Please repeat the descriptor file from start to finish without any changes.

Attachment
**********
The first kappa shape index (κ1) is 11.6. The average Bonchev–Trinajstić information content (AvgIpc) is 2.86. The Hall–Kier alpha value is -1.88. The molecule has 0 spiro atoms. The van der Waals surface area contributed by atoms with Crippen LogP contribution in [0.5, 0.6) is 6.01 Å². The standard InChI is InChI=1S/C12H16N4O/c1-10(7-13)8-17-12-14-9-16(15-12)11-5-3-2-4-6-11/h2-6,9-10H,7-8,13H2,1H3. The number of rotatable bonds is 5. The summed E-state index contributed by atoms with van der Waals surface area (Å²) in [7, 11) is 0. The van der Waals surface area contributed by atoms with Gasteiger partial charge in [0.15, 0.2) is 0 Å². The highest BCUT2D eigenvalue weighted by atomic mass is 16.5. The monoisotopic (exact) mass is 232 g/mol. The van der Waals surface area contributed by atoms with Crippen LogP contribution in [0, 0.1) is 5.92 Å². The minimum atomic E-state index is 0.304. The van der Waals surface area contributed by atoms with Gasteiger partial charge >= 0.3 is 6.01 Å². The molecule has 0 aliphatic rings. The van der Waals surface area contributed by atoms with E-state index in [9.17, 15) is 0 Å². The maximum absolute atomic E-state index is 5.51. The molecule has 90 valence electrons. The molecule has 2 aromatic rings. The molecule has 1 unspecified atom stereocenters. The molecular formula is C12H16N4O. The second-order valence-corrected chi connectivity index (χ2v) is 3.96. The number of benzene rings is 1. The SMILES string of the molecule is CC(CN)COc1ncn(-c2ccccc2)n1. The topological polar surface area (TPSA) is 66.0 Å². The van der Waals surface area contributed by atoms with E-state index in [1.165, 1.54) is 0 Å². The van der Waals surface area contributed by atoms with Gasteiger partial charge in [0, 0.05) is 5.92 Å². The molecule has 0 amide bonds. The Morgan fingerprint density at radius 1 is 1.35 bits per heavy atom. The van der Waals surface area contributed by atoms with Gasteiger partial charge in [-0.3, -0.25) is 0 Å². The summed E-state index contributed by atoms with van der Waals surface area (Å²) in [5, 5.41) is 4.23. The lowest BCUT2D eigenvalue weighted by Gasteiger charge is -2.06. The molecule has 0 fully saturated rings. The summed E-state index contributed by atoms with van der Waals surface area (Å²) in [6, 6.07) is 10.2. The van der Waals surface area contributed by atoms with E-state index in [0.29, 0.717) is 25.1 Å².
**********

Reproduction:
The first kappa shape index (κ1) is 11.6. The average Bonchev–Trinajstić information content (AvgIpc) is 2.86. The Hall–Kier alpha value is -1.88. The molecule has 0 spiro atoms. The van der Waals surface area contributed by atoms with Crippen LogP contribution in [0.5, 0.6) is 6.01 Å². The standard InChI is InChI=1S/C12H16N4O/c1-10(7-13)8-17-12-14-9-16(15-12)11-5-3-2-4-6-11/h2-6,9-10H,7-8,13H2,1H3. The number of rotatable bonds is 5. The summed E-state index contributed by atoms with van der Waals surface area (Å²) in [7, 11) is 0. The van der Waals surface area contributed by atoms with Gasteiger partial charge in [0.15, 0.2) is 0 Å². The highest BCUT2D eigenvalue weighted by atomic mass is 16.5. The monoisotopic (exact) mass is 232 g/mol. The van der Waals surface area contributed by atoms with Crippen LogP contribution in [0, 0.1) is 5.92 Å². The minimum atomic E-state index is 0.304. The van der Waals surface area contributed by atoms with Gasteiger partial charge >= 0.3 is 6.01 Å². The molecule has 0 aliphatic rings. The van der Waals surface area contributed by atoms with E-state index in [9.17, 15) is 0 Å². The maximum absolute atomic E-state index is 5.51. The molecule has 90 valence electrons. The molecule has 2 aromatic rings. The molecule has 1 unspecified atom stereocenters. The molecular formula is C12H16N4O. The second-order valence-corrected chi connectivity index (χ2v) is 3.96. The number of benzene rings is 1. The SMILES string of the molecule is CC(CN)COc1ncn(-c2ccccc2)n1. The topological polar surface area (TPSA) is 66.0 Å². The van der Waals surface area contributed by atoms with E-state index in [1.165, 1.54) is 0 Å². The van der Waals surface area contributed by atoms with Gasteiger partial charge in [0, 0.05) is 5.92 Å². The molecule has 0 amide bonds. The Morgan fingerprint density at radius 1 is 1.35 bits per heavy atom. The van der Waals surface area contributed by atoms with Gasteiger partial charge in [-0.3, -0.25) is 0 Å². The summed E-state index contributed by atoms with van der Waals surface area (Å²) in [5, 5.41) is 4.23. The lowest BCUT2D eigenvalue weighted by Gasteiger charge is -2.06. The molecule has 0 fully saturated rings. The summed E-state index contributed by atoms with van der Waals surface area (Å²) in [6, 6.07) is 10.2. The van der Waals surface area contributed by atoms with E-state index in [0.29, 0.717) is 25.1 Å².